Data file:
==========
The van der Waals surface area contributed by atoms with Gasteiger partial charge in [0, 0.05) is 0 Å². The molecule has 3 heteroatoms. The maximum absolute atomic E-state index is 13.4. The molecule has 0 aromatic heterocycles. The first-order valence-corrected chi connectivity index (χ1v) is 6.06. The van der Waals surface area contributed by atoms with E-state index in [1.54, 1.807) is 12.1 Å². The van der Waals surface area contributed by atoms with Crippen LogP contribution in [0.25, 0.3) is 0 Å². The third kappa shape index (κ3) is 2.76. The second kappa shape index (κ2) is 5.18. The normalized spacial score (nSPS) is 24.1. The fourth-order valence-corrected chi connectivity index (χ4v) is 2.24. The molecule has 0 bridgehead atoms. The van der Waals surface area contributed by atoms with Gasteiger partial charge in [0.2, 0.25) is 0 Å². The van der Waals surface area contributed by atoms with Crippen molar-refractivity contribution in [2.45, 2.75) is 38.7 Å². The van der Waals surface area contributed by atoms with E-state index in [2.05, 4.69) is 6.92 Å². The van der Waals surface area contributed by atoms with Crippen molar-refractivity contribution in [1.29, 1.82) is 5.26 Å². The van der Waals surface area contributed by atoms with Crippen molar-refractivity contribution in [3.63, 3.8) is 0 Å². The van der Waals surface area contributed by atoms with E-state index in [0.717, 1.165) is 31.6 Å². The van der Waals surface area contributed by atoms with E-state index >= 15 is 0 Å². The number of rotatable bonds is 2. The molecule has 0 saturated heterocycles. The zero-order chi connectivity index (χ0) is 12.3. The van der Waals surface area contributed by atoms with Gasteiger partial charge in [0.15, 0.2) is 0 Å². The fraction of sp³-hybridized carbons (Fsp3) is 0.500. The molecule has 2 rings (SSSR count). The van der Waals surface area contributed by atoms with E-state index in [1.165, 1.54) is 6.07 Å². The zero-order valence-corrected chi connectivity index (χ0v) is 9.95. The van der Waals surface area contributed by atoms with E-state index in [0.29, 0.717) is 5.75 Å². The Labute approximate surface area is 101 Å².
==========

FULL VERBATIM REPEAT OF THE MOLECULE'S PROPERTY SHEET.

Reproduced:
The van der Waals surface area contributed by atoms with Gasteiger partial charge in [0, 0.05) is 0 Å². The molecule has 3 heteroatoms. The maximum absolute atomic E-state index is 13.4. The molecule has 0 aromatic heterocycles. The first-order valence-corrected chi connectivity index (χ1v) is 6.06. The van der Waals surface area contributed by atoms with E-state index in [1.54, 1.807) is 12.1 Å². The van der Waals surface area contributed by atoms with Crippen LogP contribution in [0.25, 0.3) is 0 Å². The third kappa shape index (κ3) is 2.76. The second kappa shape index (κ2) is 5.18. The normalized spacial score (nSPS) is 24.1. The fourth-order valence-corrected chi connectivity index (χ4v) is 2.24. The molecule has 0 bridgehead atoms. The van der Waals surface area contributed by atoms with Gasteiger partial charge in [0.2, 0.25) is 0 Å². The van der Waals surface area contributed by atoms with Crippen molar-refractivity contribution in [2.45, 2.75) is 38.7 Å². The van der Waals surface area contributed by atoms with E-state index in [2.05, 4.69) is 6.92 Å². The van der Waals surface area contributed by atoms with Crippen molar-refractivity contribution in [1.29, 1.82) is 5.26 Å². The van der Waals surface area contributed by atoms with Crippen molar-refractivity contribution in [3.63, 3.8) is 0 Å². The van der Waals surface area contributed by atoms with E-state index in [0.717, 1.165) is 31.6 Å². The van der Waals surface area contributed by atoms with E-state index >= 15 is 0 Å². The number of rotatable bonds is 2. The molecule has 0 saturated heterocycles. The zero-order chi connectivity index (χ0) is 12.3. The van der Waals surface area contributed by atoms with Gasteiger partial charge in [0.15, 0.2) is 0 Å². The fraction of sp³-hybridized carbons (Fsp3) is 0.500. The molecule has 2 rings (SSSR count). The van der Waals surface area contributed by atoms with E-state index in [1.165, 1.54) is 6.07 Å². The zero-order valence-corrected chi connectivity index (χ0v) is 9.95. The van der Waals surface area contributed by atoms with E-state index in [0.29, 0.717) is 5.75 Å². The Labute approximate surface area is 101 Å².